Delicious Scenes for a Novel

My Vision Board for The Cake Therapist

I enjoy writing cookbooks ever since my first one about Kansas City restaurant recipes was published in 1995 (I was in second grade). My cookbooks have been nominated for awards (IACP, James Beard, ForeWord) and won them (IACP and ForeWord). Some have become bestsellers. 

You can see all the cookbooks on my amazon author page.

I have a method for starting cookbooks, one that I call "The Box Method." Brilliant, no? 

I gather recipe ideas for a new book and put them in a plastic storage box along with photos. I brainstorm on a title for the book and from that comes the theme, then the recipe list, and then the chapters.

But a novel is different.

When my kids were little, I wrote a novel called Hadley's Dower about the story behind a mysterious antique. The story went back and forth in time. I wrote this in the days before Microsoft Word became the software of choice and you had to print everything out on paper, package it, and ship it to prospective agents. 

Of course, that took forever. My life changed. I moved three times. I put Hadley's Dower away in the proverbial desk drawer along with my dream to write a novel. I had to make a living.

A few years ago, still writing cookbooks, I decided to take that dream out and dust it off.

To help me focus, gather ideas, and spark my imagination, I created a vision board. I used a long piece of poster board, magazine clippings, photographs, postcards, and other visual elements like rainbow ribbon and a fanciful "Hand of Fatima" golden clip.  My vision board is not fancy, as you can see.

But it has been powerful.

My debut novel, The Cake Therapist, has become real.

Martha Beck, a life coach extraordinaire and Oprah Magazine columnist, has her own great take on creating a Vision Board --for whatever you want to set your sights on for the future. (Just don't let her catch you putting up photos of a new car, a guy with six-pack abs, or a new phone. Go big or go home.)

She recommends "regularly picturing delights that don’t yet exist, emotionally detaching from them, and jumping into action when it’s time to help the miracles occur. I’m barely learning this," she says, "to be (in T.S. Eliot’s words) 'still and still moving.' But in the moments I get it right, every step I take seems to be matched by a universal mystery, which obligingly, incredibly, creates what I can’t."

Amen, Sister.

Here's a flavor hint for a story line in The Cake Therapist. If you want the recipe--and it's yummy-- go this blog post . Sample a virtual cookie, then pre-order The Cake Therapist!

The 12 Days of Holiday Cookies: Days 10, 11, 12

The New Cookie Plate for a New Year

Gluten-free Chocolate Christmas Crinkle Cookie by Jennifer Peters of Vancouver’s NextJen Gluten Free (
Gluten-free Chocolate Christmas Crinkle Cookie 
by Jennifer Peters of Vancouver’s NextJen Gluten Free (

This year, make a resolution to create a much more interesting cookie plate. 

When you order the cookie plate, restaurants might serve the cookies on ho-hum, doily-dressed plates, maybe with a cup of hot chocolate or a glass of milk for a nostalgic dessert.

But why not make the cookie plate artful, visually appealing as Vancouver baker Jennifer Peters has done?

You'll need a little bit of Plate Paint, your cookies, and a scattering of little bits to add color and texture.  Peters used cookie crumbs, tiny pieces of fresh orange, and chopped pistachios. Simply put the Plate Paint in a squeeze bottle and squeeze out a pattern on a white plate. Arrange the cookies around the squiggles, then scatter the crumbs, orange segments, and pistachios.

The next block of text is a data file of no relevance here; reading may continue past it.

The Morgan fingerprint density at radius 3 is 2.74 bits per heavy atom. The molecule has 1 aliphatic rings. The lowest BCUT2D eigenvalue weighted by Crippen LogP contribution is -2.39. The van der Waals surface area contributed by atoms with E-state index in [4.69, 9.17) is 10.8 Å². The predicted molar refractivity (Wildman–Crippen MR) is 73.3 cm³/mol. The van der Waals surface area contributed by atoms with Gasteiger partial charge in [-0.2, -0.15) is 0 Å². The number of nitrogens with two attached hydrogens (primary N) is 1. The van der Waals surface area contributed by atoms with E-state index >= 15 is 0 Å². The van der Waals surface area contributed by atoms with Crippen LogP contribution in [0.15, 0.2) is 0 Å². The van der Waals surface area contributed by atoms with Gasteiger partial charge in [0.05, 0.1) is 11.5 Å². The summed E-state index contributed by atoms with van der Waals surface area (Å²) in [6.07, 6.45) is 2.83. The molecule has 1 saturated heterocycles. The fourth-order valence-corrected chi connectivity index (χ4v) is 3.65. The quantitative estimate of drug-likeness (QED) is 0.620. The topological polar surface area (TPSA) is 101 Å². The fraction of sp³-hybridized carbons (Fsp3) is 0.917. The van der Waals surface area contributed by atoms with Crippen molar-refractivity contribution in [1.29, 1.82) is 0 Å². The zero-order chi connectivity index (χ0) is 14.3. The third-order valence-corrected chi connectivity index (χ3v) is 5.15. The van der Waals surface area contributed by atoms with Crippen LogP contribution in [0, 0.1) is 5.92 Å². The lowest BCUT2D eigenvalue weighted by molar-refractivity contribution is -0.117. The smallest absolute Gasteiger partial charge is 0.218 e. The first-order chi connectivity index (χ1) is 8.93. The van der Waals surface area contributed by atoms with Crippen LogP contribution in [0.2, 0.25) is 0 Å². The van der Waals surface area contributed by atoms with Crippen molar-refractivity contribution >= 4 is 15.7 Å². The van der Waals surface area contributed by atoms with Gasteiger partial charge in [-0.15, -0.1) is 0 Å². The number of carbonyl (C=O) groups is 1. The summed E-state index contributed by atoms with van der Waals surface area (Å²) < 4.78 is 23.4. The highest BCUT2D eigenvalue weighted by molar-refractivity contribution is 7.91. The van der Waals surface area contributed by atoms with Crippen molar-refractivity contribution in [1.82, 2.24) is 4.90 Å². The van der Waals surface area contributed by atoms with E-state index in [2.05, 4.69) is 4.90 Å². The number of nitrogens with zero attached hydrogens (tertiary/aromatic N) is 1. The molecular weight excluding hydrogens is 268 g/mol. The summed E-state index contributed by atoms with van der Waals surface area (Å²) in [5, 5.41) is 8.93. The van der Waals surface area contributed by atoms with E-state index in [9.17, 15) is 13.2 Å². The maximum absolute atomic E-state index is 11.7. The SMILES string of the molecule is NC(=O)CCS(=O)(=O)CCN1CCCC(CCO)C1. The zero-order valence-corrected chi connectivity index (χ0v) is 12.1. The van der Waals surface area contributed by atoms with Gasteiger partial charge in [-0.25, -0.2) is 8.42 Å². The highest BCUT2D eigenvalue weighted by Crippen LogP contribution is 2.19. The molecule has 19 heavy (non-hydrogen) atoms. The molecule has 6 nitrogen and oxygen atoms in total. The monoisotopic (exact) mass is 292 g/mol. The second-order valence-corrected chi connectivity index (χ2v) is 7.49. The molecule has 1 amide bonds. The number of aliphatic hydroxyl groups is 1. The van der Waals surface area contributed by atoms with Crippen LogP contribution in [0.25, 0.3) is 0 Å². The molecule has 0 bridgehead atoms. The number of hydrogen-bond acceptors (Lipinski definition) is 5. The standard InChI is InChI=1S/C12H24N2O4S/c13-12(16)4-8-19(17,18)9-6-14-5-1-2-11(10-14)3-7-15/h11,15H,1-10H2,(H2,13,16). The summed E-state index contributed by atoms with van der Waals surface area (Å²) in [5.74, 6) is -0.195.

And while you're at it, look for more great ideas and playfully delicious recipes in Bake Happy, which you can pre-order right now!

Plate Paint
Adapted from the upcoming Bake Happy, which will be out in May 2015.
I wanted a thick, viscous, translucent “paint” made with fruit juice in order to create dots, squiggles, zigzags, or spirals to plated desserts. So, I went into the kitchen and played around a little bit. 

The happy result is this Plate Paint, which is edible, colorful, easy, vegan, gluten-free, and very shapeable at room temperature. Use any type of colorful bottled fruit juice (cherry, cranberry, kiwi, mango, papaya, or pomegranate). You can also try frozen Goya “fruta" concentrates (pink passionfruit, deeper pink guava, or blackberry).
Makes about 2/3 cup (150 ml)
1 tablespoon cornstarch
1 cup (250 ml) colorful bottled fruit juice or frozen fruit juice concentrate, thawed
Spoon the cornstarch into a small jar with a lid. Add the fruit juice, secure the lid, and shake to blend. Pour the juice mixture into a small saucepan over medium-high heat, and whisk it constantly until the juice begins to boil and turns from a lighter opaque color to a darker, more transparent one. Keep whisking until the “paint” begins to thicken slightly. Remove the pan from the heat and set it aside to cool to room temperature. Use the paint right away or store it in a jar with a lid in the refrigerator for up to 1 week. Let the paint come to room temperature before using.

Plate Paint dotted around a meringue with fruit compote.
 Paint Your Plate
Add a playful or colorful dimension to a slice of pie, a meringue, a brownie, or any other dessert by embellishing the plate with fun, edible color..
To make a dot, let about 1/2 teaspoon of Plate Paint drip off a small spoon, held just above the plate.
To make a squiggle, spoon 1 tablespoon of Plate Paint at the 12 o’clock point on the plate. Use the back of a teaspoon to press down into the paint and zigzag down to the 6 o’clock point on the plate.

To make a zigzag, pour the paint into a plastic squeeze bottle and secure the top. Make sure the opening is at least 1/4 inch in diameter. Turn the bottle upside down and squeeze a zigzag onto each plate.